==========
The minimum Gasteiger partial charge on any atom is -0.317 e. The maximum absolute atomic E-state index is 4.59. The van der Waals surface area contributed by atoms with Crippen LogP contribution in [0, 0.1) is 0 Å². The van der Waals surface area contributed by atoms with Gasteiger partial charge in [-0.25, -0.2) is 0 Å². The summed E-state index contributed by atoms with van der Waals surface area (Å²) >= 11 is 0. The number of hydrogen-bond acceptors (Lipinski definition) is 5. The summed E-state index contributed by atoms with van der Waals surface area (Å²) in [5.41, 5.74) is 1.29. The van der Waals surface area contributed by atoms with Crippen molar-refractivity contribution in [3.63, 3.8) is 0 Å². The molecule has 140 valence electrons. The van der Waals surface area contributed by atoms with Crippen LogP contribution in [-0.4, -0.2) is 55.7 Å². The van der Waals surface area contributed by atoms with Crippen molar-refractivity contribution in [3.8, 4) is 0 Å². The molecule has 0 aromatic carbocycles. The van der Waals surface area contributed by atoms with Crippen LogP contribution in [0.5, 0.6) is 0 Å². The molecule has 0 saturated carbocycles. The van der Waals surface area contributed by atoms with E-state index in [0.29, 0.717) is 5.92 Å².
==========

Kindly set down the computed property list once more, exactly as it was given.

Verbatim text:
The minimum Gasteiger partial charge on any atom is -0.317 e. The maximum absolute atomic E-state index is 4.59. The van der Waals surface area contributed by atoms with Crippen LogP contribution in [0, 0.1) is 0 Å². The van der Waals surface area contributed by atoms with Gasteiger partial charge in [-0.25, -0.2) is 0 Å². The summed E-state index contributed by atoms with van der Waals surface area (Å²) >= 11 is 0. The number of hydrogen-bond acceptors (Lipinski definition) is 5. The summed E-state index contributed by atoms with van der Waals surface area (Å²) in [5.41, 5.74) is 1.29. The van der Waals surface area contributed by atoms with Crippen molar-refractivity contribution in [3.63, 3.8) is 0 Å². The molecule has 140 valence electrons. The van der Waals surface area contributed by atoms with Crippen LogP contribution in [-0.4, -0.2) is 55.7 Å². The van der Waals surface area contributed by atoms with Crippen molar-refractivity contribution in [3.8, 4) is 0 Å². The molecule has 0 aromatic carbocycles. The van der Waals surface area contributed by atoms with Crippen LogP contribution in [0.5, 0.6) is 0 Å². The molecule has 0 saturated carbocycles. The van der Waals surface area contributed by atoms with E-state index in [0.29, 0.717) is 5.92 Å².